Entries tagged with "The Hague, Netherlands"

The van Gogh scholar J.-B. de la Faille studied under Bremmer. Independent art educator and adviser; van Gogh and Dutch artists scholar. Bremmer received his primary education at a boarding school in Roermond and attended high school in Leiden, where his parents owned a hotel (Hotel Rijnland). He also took classes with the painter D. L. Kooreman. In 1889 he left school and enrolled at the Teeken- en Schilderacademie (Academy for Drawing and Painting) in The Hague. He quit after one year and together with some friends he rented a studio in Leiden.

Art historian, art collector, expert and connoisseur; specialized in Dutch seventeenth-century painting. After finishing his Gymnasium education in Coburg, Germany, Hofstede de Groot briefly studied Art History in Leipzig. The death his father, a professor in Groningen, forced Hofstede de Groot to return to Groningen, where he altered his studies to Classics. Later he transferred to Leiden, where he obtained his bachelor's degree.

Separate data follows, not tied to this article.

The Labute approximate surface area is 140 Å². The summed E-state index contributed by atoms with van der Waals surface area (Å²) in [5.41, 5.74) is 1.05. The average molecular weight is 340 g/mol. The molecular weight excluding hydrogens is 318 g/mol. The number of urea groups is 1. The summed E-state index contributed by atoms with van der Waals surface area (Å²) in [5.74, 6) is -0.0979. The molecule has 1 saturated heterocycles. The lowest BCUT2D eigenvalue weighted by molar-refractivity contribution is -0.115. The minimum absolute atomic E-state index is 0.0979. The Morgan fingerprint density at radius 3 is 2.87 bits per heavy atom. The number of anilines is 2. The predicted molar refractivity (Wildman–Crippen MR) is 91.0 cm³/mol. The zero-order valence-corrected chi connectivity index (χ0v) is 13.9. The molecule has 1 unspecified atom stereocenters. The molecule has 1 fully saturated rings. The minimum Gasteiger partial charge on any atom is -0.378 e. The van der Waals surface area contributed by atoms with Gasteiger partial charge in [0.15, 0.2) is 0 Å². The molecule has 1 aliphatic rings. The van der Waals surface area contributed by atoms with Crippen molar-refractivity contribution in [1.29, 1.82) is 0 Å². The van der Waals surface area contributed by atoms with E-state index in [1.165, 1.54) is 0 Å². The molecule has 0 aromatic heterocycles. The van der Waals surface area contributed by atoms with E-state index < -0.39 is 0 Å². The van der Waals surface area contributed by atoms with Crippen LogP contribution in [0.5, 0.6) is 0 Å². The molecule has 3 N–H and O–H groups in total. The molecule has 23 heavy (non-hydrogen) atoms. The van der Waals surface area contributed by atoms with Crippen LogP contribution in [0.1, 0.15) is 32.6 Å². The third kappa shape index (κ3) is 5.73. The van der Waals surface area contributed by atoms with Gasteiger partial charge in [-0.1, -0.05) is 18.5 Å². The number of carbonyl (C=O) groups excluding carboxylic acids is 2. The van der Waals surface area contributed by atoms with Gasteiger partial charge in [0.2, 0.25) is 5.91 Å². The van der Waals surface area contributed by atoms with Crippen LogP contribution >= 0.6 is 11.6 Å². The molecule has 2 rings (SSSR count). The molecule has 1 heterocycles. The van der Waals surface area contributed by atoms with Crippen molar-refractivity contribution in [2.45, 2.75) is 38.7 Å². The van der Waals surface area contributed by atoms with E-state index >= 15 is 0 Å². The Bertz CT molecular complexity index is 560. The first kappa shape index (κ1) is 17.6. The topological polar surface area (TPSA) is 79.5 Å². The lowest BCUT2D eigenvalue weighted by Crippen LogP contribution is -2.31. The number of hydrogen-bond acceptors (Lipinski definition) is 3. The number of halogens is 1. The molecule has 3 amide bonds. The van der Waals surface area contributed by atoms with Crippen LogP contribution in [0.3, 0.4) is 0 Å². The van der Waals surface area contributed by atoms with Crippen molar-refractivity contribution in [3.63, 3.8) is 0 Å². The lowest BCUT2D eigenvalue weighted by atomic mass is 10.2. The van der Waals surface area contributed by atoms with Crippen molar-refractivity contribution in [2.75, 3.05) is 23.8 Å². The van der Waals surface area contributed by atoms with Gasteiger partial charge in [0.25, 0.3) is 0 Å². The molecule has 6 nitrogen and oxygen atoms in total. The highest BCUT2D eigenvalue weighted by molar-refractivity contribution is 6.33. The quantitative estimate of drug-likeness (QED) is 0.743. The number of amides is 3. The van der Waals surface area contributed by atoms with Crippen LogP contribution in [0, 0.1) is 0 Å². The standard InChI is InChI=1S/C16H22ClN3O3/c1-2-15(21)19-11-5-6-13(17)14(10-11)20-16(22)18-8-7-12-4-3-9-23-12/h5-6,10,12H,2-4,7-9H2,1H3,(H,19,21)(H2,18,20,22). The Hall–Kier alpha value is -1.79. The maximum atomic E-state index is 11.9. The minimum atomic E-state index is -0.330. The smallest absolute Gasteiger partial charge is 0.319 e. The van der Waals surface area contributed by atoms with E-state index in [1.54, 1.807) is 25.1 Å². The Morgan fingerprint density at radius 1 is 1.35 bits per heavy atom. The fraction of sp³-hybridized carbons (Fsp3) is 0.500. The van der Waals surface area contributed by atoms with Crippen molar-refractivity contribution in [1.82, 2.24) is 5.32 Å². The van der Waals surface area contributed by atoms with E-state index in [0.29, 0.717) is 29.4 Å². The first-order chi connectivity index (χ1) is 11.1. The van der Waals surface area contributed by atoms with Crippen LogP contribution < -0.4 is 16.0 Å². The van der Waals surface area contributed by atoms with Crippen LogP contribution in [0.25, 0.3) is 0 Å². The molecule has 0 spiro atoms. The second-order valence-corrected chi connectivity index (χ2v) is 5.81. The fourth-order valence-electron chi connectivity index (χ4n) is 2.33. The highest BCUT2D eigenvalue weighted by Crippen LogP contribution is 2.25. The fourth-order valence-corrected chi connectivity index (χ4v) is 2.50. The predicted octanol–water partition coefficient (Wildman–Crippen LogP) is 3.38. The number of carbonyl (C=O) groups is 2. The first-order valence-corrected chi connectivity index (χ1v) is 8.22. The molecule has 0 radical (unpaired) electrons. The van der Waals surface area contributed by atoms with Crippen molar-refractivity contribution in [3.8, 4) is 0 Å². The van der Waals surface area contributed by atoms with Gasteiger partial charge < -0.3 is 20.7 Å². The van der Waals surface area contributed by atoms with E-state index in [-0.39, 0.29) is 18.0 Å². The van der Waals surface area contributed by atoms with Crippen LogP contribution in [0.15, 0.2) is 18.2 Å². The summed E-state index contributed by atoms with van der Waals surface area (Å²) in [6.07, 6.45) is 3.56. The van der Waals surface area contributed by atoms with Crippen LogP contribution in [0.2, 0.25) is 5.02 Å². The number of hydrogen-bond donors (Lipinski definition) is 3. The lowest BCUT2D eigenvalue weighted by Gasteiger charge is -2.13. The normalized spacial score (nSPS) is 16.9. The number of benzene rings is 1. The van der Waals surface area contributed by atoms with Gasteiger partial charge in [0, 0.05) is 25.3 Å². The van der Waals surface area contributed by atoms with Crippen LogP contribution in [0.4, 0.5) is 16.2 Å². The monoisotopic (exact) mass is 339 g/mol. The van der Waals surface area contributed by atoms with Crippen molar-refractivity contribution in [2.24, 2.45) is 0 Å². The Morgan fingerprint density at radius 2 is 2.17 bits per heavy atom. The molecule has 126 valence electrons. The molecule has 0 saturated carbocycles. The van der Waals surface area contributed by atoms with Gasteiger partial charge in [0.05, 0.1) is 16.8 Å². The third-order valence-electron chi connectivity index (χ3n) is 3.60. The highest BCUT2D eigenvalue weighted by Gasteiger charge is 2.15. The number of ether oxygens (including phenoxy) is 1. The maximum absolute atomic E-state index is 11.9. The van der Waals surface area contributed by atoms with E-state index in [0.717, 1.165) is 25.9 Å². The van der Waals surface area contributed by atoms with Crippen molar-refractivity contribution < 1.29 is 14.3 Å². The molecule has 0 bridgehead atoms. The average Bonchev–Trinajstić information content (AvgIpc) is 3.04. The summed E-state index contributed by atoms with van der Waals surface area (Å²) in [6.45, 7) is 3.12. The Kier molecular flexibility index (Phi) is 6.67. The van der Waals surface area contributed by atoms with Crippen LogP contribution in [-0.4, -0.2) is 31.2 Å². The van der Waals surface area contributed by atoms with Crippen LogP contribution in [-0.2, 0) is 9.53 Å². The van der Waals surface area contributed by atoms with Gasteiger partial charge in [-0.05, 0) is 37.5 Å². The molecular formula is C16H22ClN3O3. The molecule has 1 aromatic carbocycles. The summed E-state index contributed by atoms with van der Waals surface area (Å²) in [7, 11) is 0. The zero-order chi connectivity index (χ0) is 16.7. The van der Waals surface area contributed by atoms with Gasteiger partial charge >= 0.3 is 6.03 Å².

Director of the Rijksbureau voor de Monumentenzorg. Kalf attended the Gymnasium in Amsterdam. Already in his high school period he wrote critical articles on art. Inspired by his father, Martinus Kalf (1847-1898), the editor of the Algemeen Handelsblad, he was interested in literature, including plays, architecture, and arts and crafts. Between 1892 and 1896, Kalf studied Dutch literature and art history at the University of Amsterdam. He frequently published in various periodicals, often displaying a polemic attitude to the cultural and religious climate of his day.

Museum curator; art critic. Knuttel was the son of Willem Knuttel (1854-1921), who was a librarian at the Royal Library in The Hague. His mother, Elize Fabius, was a writer. Knuttel attended the Gymnasium in The Hague and from 1909 to 1913 he took painting classes at the Hague Academy. In 1914 he was appointed an assistant at the Rotterdam Museum Boymans, a position he held for one year. He then decided to study art history. In Germany he enrolled at the universities of Berlin and Heidelberg.